recover deleted document



dpumpkin
07-10-2005, 12:03 AM
After typing a resume' I accidently hit "don't save" instead of "save"
because I thought it wanted me to save the changes I did to the templet. Now
I have deleted the whole resume'. I hadn't saved it, so is there any
likelyhood it is somewhere in my computer to recover it? I apologize for my
minimal knowledge.

katin42
07-10-2005, 12:03 AM
No need to apologize. You made a resume, so you know something. Sometimes I
believe I know alot, then other days, I'm starting over.

The file being unsaved is not automatically deleted. Closing out a file is
not the same as deleting. You might just have to add the changes made, over
again, depending on what you can remember, and how complicated.

If you do not check your Recycle Bin regularly, it might be saved there.
Shortcuts are added on to the "Documents"tab, and listed in "Recent" files,
where you might find the unsaved version of your resume, without any recent
changes. Documents can be found in Internet Explorer, Windows Explorer, and
your Start-up menu. The Recycle Bin commonly has an Icon, on most desktops.
The worst case scenirio, but still optional choice is to use the
scanreg/system restore option. This is done differenlty and varies greatly
throughout the different operating systems and Microsoft Office versions. It
would be best to do this with complete, step-by-step assistance from the
professional Tech Support service, included with your computer purchase and
ownership. Most will guide your through this cost free. I know the scanreg
(restore entire registry) is drastic, but will allow you to go back even as
far as one week, to the point in time, where your resume still existed. For
future uses, transfer all important documents to a floppy diskette (A:\
Drive), a CD disk (E:\ Drive}, or memory stick. Your computer should have A
drive, nearly all of them do, but not all come with the "memory stick" option
for removable storage.

"dpumpkin" wrote:

> After typing a resume' I accidently hit "don't save" instead of "save"
> because I thought it wanted me to save the changes I did to the templet. Now
> I have deleted the whole resume'. I hadn't saved it, so is there any
> likelyhood it is somewhere in my computer to recover it? I apologize for my
> minimal knowledge.

garfield-n-odie
07-10-2005, 12:03 AM
Interesting theory, but incorrect. "System restore" restores
selected Windows system files to a previous date, but does not
restore data files such as a Word file containing a résumé.
Likewise, scanreg.exe does not restore data files either.

katin42 wrote:

> The worst case scenirio, but still optional choice is to use the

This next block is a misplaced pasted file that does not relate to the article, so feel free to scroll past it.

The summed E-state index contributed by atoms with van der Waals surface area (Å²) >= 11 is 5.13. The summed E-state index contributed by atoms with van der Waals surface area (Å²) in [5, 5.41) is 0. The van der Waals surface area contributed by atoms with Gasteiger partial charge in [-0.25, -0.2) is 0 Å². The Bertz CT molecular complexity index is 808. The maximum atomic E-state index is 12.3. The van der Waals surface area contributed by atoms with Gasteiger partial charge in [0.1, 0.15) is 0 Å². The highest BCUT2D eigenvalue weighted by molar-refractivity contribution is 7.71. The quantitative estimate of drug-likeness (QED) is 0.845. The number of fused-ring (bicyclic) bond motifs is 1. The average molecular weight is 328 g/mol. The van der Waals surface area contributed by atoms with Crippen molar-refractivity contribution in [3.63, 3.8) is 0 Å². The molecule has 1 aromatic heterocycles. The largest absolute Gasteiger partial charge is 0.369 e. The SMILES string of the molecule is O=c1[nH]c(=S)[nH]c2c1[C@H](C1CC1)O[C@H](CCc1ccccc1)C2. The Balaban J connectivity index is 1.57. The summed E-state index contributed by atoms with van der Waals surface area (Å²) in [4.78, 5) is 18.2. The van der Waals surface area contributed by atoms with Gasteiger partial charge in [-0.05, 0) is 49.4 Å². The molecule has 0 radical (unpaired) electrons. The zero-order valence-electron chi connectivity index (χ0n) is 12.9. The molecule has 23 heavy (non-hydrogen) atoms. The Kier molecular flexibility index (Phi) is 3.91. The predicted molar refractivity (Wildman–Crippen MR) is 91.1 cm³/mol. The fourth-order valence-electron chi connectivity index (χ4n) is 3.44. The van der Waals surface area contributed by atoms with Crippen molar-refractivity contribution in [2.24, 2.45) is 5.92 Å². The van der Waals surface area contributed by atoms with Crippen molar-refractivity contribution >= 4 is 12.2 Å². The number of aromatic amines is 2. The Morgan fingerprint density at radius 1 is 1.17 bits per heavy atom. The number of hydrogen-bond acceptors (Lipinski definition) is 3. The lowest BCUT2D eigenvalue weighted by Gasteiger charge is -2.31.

> scanreg/system restore option. This is done differenlty and varies greatly
> throughout the different operating systems and Microsoft Office versions. It
> would be best to do this with complete, step-by-step assistance from the
> professional Tech Support service, included with your computer purchase and
> ownership. Most will guide your through this cost free. I know the scanreg
> (restore entire registry) is drastic, but will allow you to go back even as
> far as one week, to the point in time, where your resume still existed.

JoAnn Paules [MSFT MVP]
07-10-2005, 12:03 AM
Dpumpkin is out of dluck.

--

JoAnn Paules
MVP Microsoft [Publisher]



"katin42" <katin42@discussions.microsoft.com> wrote in message
news:B3C30A66-686B-497D-A58B-A8E7FF33229A@microsoft.com...
> No need to apologize. You made a resume, so you know something. Sometimes
> I
> believe I know alot, then other days, I'm starting over.
>
> The file being unsaved is not automatically deleted. Closing out a file is
> not the same as deleting. You might just have to add the changes made,
> over
> again, depending on what you can remember, and how complicated.
>
> If you do not check your Recycle Bin regularly, it might be saved there.
> Shortcuts are added on to the "Documents"tab, and listed in "Recent"
> files,
> where you might find the unsaved version of your resume, without any
> recent
> changes. Documents can be found in Internet Explorer, Windows Explorer,
> and
> your Start-up menu. The Recycle Bin commonly has an Icon, on most
> desktops.
> The worst case scenirio, but still optional choice is to use the
> scanreg/system restore option. This is done differenlty and varies
> greatly
> throughout the different operating systems and Microsoft Office versions.
> It
> would be best to do this with complete, step-by-step assistance from the
> professional Tech Support service, included with your computer purchase
> and
> ownership. Most will guide your through this cost free. I know the
> scanreg
> (restore entire registry) is drastic, but will allow you to go back even
> as
> far as one week, to the point in time, where your resume still existed.
> For
> future uses, transfer all important documents to a floppy diskette (A:\
> Drive), a CD disk (E:\ Drive}, or memory stick. Your computer should have
> A
> drive, nearly all of them do, but not all come with the "memory stick"
> option
> for removable storage.
>
> "dpumpkin" wrote:
>
>> After typing a resume' I accidently hit "don't save" instead of "save"